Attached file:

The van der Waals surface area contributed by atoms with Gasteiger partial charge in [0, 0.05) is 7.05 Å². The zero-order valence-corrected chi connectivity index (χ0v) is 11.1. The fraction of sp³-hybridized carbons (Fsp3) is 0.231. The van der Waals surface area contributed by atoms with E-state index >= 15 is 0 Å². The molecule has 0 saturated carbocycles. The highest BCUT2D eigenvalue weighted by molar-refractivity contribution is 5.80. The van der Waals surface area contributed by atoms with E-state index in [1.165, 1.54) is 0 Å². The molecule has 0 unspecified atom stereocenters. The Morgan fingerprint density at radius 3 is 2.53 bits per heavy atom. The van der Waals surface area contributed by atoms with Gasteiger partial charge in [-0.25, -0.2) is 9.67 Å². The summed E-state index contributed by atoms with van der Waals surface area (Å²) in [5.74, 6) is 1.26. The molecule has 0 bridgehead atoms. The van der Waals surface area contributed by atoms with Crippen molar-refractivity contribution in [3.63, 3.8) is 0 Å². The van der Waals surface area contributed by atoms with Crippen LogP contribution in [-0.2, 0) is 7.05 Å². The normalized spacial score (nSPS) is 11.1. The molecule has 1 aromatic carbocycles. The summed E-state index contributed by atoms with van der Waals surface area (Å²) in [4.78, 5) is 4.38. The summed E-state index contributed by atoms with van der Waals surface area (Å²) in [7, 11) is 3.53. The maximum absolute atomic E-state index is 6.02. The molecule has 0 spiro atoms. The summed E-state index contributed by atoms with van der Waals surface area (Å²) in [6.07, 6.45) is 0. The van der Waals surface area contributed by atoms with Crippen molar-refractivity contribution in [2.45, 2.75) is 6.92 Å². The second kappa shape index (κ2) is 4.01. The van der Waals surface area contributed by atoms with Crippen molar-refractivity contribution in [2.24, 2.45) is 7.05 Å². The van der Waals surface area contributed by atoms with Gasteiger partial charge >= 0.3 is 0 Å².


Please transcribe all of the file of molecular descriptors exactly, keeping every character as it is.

The van der Waals surface area contributed by atoms with Gasteiger partial charge in [0, 0.05) is 7.05 Å². The zero-order valence-corrected chi connectivity index (χ0v) is 11.1. The fraction of sp³-hybridized carbons (Fsp3) is 0.231. The van der Waals surface area contributed by atoms with E-state index >= 15 is 0 Å². The molecule has 0 saturated carbocycles. The highest BCUT2D eigenvalue weighted by molar-refractivity contribution is 5.80. The van der Waals surface area contributed by atoms with E-state index in [1.165, 1.54) is 0 Å². The molecule has 0 unspecified atom stereocenters. The Morgan fingerprint density at radius 3 is 2.53 bits per heavy atom. The van der Waals surface area contributed by atoms with Gasteiger partial charge in [-0.25, -0.2) is 9.67 Å². The summed E-state index contributed by atoms with van der Waals surface area (Å²) in [5.74, 6) is 1.26. The molecule has 0 bridgehead atoms. The van der Waals surface area contributed by atoms with Crippen molar-refractivity contribution in [3.63, 3.8) is 0 Å². The van der Waals surface area contributed by atoms with Crippen LogP contribution in [-0.2, 0) is 7.05 Å². The normalized spacial score (nSPS) is 11.1. The molecule has 1 aromatic carbocycles. The summed E-state index contributed by atoms with van der Waals surface area (Å²) in [4.78, 5) is 4.38. The summed E-state index contributed by atoms with van der Waals surface area (Å²) in [7, 11) is 3.53. The maximum absolute atomic E-state index is 6.02. The molecule has 0 spiro atoms. The summed E-state index contributed by atoms with van der Waals surface area (Å²) in [6.07, 6.45) is 0. The van der Waals surface area contributed by atoms with Crippen molar-refractivity contribution in [2.45, 2.75) is 6.92 Å². The second kappa shape index (κ2) is 4.01. The van der Waals surface area contributed by atoms with Crippen molar-refractivity contribution in [2.24, 2.45) is 7.05 Å². The van der Waals surface area contributed by atoms with Gasteiger partial charge >= 0.3 is 0 Å².